Palin will also speak on Thursday at 8 a.m. at Bangor International Airport in Bangor, Maine and again at 10 a.m. at United Sports Training Center in Chester County, Pa.

Both events are open to the public and free.

She will also be making an appearance at an event in Greensboro later that evening.

Clemente discusses expansion of television news

by Andie Diemer
Oct. 10, 2008

ABC News Senior Executive Producer Michael Clemente talked a Reporting class at Elon University on Oct. 10 to discuss his role in the industry and why news is important.

“I’ve sort of lived through it all,” Clemente said, referring to the growth, expansion and breadth of the television news industry.

Watch him speak about how how he broke into the industry, a topic and career goal many students in the class were interested.

Bailout bill approved by House; Bush signs, stocks plummet

foxby Andie Diemer
Oct. 8, 2008

Following President George W. Bush’s signature on a $700 billion bailout bill to help keep America’s economy afloat Friday, the U.S. financial situation began to envelope the rest of the world. On Monday, stock prices plummeted, both nationally and internationally, causing many to reevaluate the world’s banking system.

Even though the rescue package bill, which passed 263-171, was passed in an effort to protect Americans financially, it couldn’t combat the snowball effect of a crumbling economy.

The Dow Jones Industrial Average closed below 10,000, which is the first time it has hit that low in almost four years. It fell 800 points before a late rally pushed it down 369.88 points, at 9,955.50.

The Dow first fell to 10,000 on March 16, 1999.

The Treasury Department set temporary guidelines for hiring money managers to oversee the bailout bill and prevent conflicts from ensuing on Monday as well, according to CNN. Many analysts said they do not foresee many dramatic changes in the short term, though the bill should be more effective in the long run.

Last week, President Bush said the $700 billion rescue package will help restore assurance in America’s financial system.

“It’s going to take a while to get in place a program that, one, is effective and, two, doesn’t waste taxpayers’ money,” Bush said. “It’s going to take awhile to restore confidence in the financial system.”

Since banks are reluctant to administer loans to one another, companies and individual consumers, the rescue package will aim to absorb bad assets, like troubled mortgage bonds. This will allow banks to begin loaning money again.

CNN reported that the Federal Reserve also took action to keep the financial crisis from growing out of control by establishing an additional $300 billion available to banks in exchange for damaged assets on Monday. While this number raises the amount available to $600 billion, they said it may continue to expand to $900 billion.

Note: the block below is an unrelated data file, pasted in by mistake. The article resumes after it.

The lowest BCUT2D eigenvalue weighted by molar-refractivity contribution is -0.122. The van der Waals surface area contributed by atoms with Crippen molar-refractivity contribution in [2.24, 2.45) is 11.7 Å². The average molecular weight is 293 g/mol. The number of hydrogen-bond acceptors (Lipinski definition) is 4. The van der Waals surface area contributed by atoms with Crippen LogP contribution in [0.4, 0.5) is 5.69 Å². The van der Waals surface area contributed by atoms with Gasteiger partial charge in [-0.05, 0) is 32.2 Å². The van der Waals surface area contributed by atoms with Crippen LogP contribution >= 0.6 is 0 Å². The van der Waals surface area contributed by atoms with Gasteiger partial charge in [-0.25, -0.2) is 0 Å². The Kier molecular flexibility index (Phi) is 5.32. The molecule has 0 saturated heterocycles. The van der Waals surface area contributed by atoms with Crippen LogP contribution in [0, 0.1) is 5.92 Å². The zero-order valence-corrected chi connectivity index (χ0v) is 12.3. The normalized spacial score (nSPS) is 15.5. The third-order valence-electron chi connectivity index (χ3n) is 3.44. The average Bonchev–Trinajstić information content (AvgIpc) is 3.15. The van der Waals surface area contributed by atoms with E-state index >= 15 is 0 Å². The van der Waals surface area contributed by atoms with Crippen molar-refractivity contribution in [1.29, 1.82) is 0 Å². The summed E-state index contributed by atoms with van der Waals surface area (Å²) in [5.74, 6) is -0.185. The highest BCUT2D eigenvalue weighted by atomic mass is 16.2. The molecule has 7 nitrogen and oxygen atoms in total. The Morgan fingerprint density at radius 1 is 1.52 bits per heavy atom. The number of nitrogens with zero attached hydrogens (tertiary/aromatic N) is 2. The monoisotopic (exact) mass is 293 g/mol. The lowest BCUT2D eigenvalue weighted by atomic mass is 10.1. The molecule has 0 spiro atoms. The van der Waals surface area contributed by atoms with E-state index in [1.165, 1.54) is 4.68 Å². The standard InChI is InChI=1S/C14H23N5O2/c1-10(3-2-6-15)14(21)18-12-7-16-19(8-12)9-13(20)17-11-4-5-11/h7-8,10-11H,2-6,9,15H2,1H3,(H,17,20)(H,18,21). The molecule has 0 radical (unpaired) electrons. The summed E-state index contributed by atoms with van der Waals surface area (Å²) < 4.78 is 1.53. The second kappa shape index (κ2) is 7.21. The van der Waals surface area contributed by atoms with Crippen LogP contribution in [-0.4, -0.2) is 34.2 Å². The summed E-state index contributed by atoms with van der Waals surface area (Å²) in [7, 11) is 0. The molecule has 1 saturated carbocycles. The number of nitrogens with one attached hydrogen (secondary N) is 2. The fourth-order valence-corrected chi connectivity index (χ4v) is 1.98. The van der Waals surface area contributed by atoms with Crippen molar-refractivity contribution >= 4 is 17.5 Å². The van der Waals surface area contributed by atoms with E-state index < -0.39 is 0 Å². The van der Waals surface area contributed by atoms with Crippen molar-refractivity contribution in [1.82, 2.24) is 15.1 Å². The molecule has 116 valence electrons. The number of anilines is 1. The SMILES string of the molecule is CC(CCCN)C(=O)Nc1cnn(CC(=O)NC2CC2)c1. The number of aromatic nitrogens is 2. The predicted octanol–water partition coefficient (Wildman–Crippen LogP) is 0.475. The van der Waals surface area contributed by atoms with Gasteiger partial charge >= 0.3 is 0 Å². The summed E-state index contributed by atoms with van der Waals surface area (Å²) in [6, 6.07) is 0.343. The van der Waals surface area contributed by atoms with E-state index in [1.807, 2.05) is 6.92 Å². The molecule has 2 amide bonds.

The Federal Reserve also established short-term loans in an effort to keep global financing moving.

But all of these efforts combined didn’t stop depositors from Europe, Mexico and Brazil from attempting to escape the stock markets.

The German government officials announced Sunday they would backstop all bank deposits after a German mortgage mender rescue plan failed, causing the public to infer economic problems outside of the United States were much more severe.

Many European exchanges also posted some of their worst losses in history. London’s FTSE fell 7.9 percent, France’s CAC-40 index fell 9 percent, Russia’s stock index fell by 19 percent before being halted and Germany’s DAX-30 fell 7 percent, CNN said.

Indonesia’s stocks slumped by 10 percent while Asian stocks fell by 5 percent.

In Asheville, N.C., on Monday, Democratic presidential nominee Barack Obama called for a new federal economic stimulus package.

He said Monday’s stock market drop “is a reminder that the rescue package that was passed last week is not the end of our efforts to deal with the economy,” Obama said. “It is just the beginning.”

He said a new stimulus would encompass relief from high gas and food prices, assistance for both the local and state governments to maintain payrolls and extend unemployment insurance.

While traders shifted capital to safer outlets, such as gold and Treasury bonds, oil prices actually fell 6.5 percent from the record high in July to $87.81.

Even though it may take time to see the economy become stronger, Bush urged believing in the moves the government was making.

“One thing people can be certain of is that the bill I signed is a big step toward solving this problem,” he said.